Secrets and light
It sat on a small table by the window. To catch the sun's rays, Granny always said.
Lily was never allowed to touch it. It holds all our secrets, love. Better they stay in there. Lily knew she didn't want Granny to know it was she who had eaten the last cookie, or who had crushed Granny's herbal plants chasing butterflies...so she kept her distance.
But she would spend long sunmer hours lost in the stained glass swirls that seemed to slide across the wall on beams of sunlight. Laying on the elderwood oak floor, she would hold her hands up and marvel at the way the colors created patterns of slithering snakes or burgeoning butterflies or, once, a phoenix rising. She would entertain herself with stories about the fairies caught inside whose effervescent wings created the colorful designs that so delighted her. And whose magic kept their secrets safe.
Sometimes Granny would listen to Lily's stories. She even made her crowns of flowers and wings of leaves so she could be the princess fairy of her dreams as she danced in the light of the jar. Some days she'd tell her own. As they pulled weeds or Granny baked, she would enthrall Lily with tales of beautiful little creatures in the woods that granted wishes to the foolish, stole pretty little girls for their own, whose wings could sing as they flitted amongst the flowers, sipping the colors, absorbing the light. Who lived forever. Lily hung on every word.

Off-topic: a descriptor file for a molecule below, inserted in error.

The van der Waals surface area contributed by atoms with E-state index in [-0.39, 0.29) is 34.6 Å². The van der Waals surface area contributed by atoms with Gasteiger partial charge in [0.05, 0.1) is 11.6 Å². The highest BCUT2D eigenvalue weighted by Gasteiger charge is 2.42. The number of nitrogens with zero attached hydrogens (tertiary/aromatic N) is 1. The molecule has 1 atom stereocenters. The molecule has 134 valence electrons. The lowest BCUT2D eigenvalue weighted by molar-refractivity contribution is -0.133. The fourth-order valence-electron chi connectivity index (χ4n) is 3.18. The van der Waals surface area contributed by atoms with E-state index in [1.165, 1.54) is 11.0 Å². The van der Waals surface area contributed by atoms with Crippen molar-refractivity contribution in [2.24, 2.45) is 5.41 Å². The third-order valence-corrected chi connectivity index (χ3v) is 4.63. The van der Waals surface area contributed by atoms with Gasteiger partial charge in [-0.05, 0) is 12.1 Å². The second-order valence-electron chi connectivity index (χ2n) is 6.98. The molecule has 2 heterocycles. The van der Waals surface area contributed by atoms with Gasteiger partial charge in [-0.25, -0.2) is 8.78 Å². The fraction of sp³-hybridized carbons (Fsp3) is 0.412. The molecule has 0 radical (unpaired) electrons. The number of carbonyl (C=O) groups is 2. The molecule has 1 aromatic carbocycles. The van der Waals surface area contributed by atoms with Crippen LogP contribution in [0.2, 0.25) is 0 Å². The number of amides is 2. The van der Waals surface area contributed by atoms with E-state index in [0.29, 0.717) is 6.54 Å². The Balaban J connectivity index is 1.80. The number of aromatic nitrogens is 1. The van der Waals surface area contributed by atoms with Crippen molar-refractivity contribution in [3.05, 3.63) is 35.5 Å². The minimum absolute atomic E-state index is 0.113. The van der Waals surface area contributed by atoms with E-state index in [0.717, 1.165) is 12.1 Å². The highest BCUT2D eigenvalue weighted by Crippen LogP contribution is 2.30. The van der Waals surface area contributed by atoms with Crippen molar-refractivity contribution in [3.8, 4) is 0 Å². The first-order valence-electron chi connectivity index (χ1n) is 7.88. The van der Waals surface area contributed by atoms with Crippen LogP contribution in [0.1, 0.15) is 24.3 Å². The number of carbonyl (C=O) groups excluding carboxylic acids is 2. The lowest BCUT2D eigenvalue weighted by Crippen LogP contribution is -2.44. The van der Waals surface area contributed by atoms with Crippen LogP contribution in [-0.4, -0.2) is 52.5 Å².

Until she didn't.
As she got older, she visited Granny less, until she stopped going at all. She forgot about those forays into a world of light and magic. And secrets.
Until her mom called to let her know Granny had passed and asked could she come for the funeral. You were always her favorite, darling.
After the funeral, they all went back to Granny's house at the edge of the woods to eat and grieve. As Lily sat in the living room, mourning the years she had let slip by without visiting, she felt her eyes drawn to the table by the window. Her eyes widened as a surfeit of memories overwhelmed her. Someone's young daughter was reaching out to touch the jar. The jar. She was across the room before she could think, picking up the curious child.
Mustn't touch the jar, love, she whispered. It holds all our secrets. Best to leave them there. Okay?
Looking down at the little girl, Lily froze at the kaleidoscope of colors swirling in her eyes.
Too late, the child replied in a singsong voice not her own.
Lily slid to the floor. Before she lost consciousness, she heard Granny's voice, tinged with sadness. I had always hoped it would be you....